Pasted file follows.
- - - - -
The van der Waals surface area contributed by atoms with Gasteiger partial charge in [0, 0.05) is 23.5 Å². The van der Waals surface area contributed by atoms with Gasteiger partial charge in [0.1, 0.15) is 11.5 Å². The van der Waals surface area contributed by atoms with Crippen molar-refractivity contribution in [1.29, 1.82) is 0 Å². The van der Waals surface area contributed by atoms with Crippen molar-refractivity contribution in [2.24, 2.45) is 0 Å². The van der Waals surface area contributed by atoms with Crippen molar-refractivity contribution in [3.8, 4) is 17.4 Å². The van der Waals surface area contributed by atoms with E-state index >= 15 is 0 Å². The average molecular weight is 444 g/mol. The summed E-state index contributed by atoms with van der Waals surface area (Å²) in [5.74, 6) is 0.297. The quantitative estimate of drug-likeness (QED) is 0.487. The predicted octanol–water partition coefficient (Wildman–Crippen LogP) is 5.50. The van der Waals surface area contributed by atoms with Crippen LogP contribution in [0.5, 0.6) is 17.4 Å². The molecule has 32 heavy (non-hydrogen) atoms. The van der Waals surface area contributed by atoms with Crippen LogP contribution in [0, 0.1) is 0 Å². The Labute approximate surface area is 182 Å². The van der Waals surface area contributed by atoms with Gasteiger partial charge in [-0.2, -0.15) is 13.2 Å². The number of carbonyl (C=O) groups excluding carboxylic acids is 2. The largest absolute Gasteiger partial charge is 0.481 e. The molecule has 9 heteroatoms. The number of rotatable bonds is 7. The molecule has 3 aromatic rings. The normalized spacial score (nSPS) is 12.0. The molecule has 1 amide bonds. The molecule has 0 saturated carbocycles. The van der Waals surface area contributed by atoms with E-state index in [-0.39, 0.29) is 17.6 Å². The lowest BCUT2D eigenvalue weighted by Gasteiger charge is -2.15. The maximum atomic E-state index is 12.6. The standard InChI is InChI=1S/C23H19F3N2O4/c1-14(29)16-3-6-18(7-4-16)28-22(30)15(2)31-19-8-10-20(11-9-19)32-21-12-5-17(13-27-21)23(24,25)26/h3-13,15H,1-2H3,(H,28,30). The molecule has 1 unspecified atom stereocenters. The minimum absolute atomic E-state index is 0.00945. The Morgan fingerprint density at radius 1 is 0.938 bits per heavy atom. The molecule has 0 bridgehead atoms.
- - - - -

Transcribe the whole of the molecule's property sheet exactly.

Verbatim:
The van der Waals surface area contributed by atoms with Gasteiger partial charge in [0, 0.05) is 23.5 Å². The van der Waals surface area contributed by atoms with Gasteiger partial charge in [0.1, 0.15) is 11.5 Å². The van der Waals surface area contributed by atoms with Crippen molar-refractivity contribution in [1.29, 1.82) is 0 Å². The van der Waals surface area contributed by atoms with Crippen molar-refractivity contribution in [2.24, 2.45) is 0 Å². The van der Waals surface area contributed by atoms with Crippen molar-refractivity contribution in [3.8, 4) is 17.4 Å². The van der Waals surface area contributed by atoms with E-state index >= 15 is 0 Å². The average molecular weight is 444 g/mol. The summed E-state index contributed by atoms with van der Waals surface area (Å²) in [5.74, 6) is 0.297. The quantitative estimate of drug-likeness (QED) is 0.487. The predicted octanol–water partition coefficient (Wildman–Crippen LogP) is 5.50. The van der Waals surface area contributed by atoms with Crippen LogP contribution in [0.5, 0.6) is 17.4 Å². The molecule has 32 heavy (non-hydrogen) atoms. The van der Waals surface area contributed by atoms with Crippen LogP contribution in [0, 0.1) is 0 Å². The Labute approximate surface area is 182 Å². The van der Waals surface area contributed by atoms with Gasteiger partial charge in [-0.2, -0.15) is 13.2 Å². The number of carbonyl (C=O) groups excluding carboxylic acids is 2. The largest absolute Gasteiger partial charge is 0.481 e. The molecule has 9 heteroatoms. The number of rotatable bonds is 7. The molecule has 3 aromatic rings. The normalized spacial score (nSPS) is 12.0. The molecule has 1 amide bonds. The molecule has 0 saturated carbocycles. The van der Waals surface area contributed by atoms with E-state index in [-0.39, 0.29) is 17.6 Å². The lowest BCUT2D eigenvalue weighted by Gasteiger charge is -2.15. The maximum atomic E-state index is 12.6. The standard InChI is InChI=1S/C23H19F3N2O4/c1-14(29)16-3-6-18(7-4-16)28-22(30)15(2)31-19-8-10-20(11-9-19)32-21-12-5-17(13-27-21)23(24,25)26/h3-13,15H,1-2H3,(H,28,30). The molecule has 1 unspecified atom stereocenters. The minimum absolute atomic E-state index is 0.00945. The Morgan fingerprint density at radius 1 is 0.938 bits per heavy atom. The molecule has 0 bridgehead atoms.